The Lanna Factory was inspired by the cotton ball string lamps sold by vendors in Thai flea markets. Bangkok-based [THINKK Studio] wanted to build a device to let anyone have a hand (and feet) in making a custom lampshade without any experience. Five spools of thread are routed through a “glue case” and onto a spindle holding a lampshade mold. Pedals control the wrapping speed and the location on the shade being wrapped is controlled with a hand wheel on the table.
Once the glue dries, the shade can be removed from the mold and fitted with the appropriate hardware. Giving the user control over the process means that each lampshade will be unique and the final product will mean that much more to the person who made it.
If you’re thinking this would be cooler in carbon fiber, than maybe you should checkout the X-Winder.
The lamp is constructed around an abstract sculptural form made in air-dry clay. Light is provided via a string of Neopixel RGBW LEDs. Run by an Adafruit Feather Huzzah, they’re programmed to trigger with the sunrise to provide a bright light in the morning on grey days when the outside world isn’t quite delivering the same. The Adafruit queries an online weather API to get the right sunrise time every day without requiring user intervention. The lamp can also be programmed to provide warm light during later hours.
The lamp itself is a minimalist modern design, with a cube-like body constructed out of plywood. It was easily constructed by simply stacking up several layers of plywood to create the form. Inside the housing, a bulb holder was installed hooked up to a Shelly smart relay to enable the lamp to be used as a smart device. The relay also has a switch input for direct control. This is hooked up to a micro-switch that is tucked into the base. Tilting the lamp to one side triggers the micro-switch and turns the lamp on and off as desired.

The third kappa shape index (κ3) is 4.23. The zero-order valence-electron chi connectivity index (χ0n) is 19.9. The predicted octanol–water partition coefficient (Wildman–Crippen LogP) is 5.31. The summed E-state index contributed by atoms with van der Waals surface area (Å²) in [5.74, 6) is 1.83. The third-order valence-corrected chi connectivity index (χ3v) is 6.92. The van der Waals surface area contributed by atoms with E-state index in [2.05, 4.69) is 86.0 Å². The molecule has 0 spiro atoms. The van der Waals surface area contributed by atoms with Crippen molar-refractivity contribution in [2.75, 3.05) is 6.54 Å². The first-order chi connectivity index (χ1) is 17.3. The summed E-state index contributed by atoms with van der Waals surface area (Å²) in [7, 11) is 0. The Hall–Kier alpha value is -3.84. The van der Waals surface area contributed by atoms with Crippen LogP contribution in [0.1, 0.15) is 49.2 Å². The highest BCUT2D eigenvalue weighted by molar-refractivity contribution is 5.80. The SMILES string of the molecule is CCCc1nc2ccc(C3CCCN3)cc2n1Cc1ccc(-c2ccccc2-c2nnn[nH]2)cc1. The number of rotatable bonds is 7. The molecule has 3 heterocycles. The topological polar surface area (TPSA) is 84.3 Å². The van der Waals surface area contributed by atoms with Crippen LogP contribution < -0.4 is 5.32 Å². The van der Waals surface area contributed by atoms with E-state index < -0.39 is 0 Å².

Overall, it’s a simple build that is elegant and functional. It eschews switches on the lamp cord and other fussy details, while featuring both smart control and a direct switch as well. We’ve featured some other great lamps before, too. Video after the break.
It’s easy to see why LEDs largely won out over neon bulbs for pilot light applications. But for all the practical utility of LEDs, they’re found largely lacking in at least one regard over their older indicator cousins: charm. Where LEDs are cold and flat, the gentle orange glow of a neon lamp brings a lot to the aesthetics party, especially in retro builds.
But looks aren’t the only thing these tiny glow lamps have going for them, and [David Lovett] shows off some of the surprising alternate uses for neon lamps in his new video. He starts with an exploration of the venerable NE-2 bulb, which has been around forever, detailing some of its interesting electrical properties, like the difference between the voltage needed to start the neon discharge and the voltage needed to maintain it. He also shows off some cool neon lamp tricks, like using them for all sorts of multi-vibrator circuits without anything but a few resistors and capacitors added in. The real fun begins when he breaks out the MTX90 tube, which is essentially a cold cathode thyratron. The addition of a simple control grid makes for some interesting circuits, like single-tube multi-vibrators.
The upshot of all these experiments is pretty clear to anyone who’s been following [David]’s channel, which is chock full of non-conventional uses for vacuum tubes. His efforts to build a “hollow state” computer would be greatly aided by neon lamp circuits such as these — not to mention how cool they’d make everything look.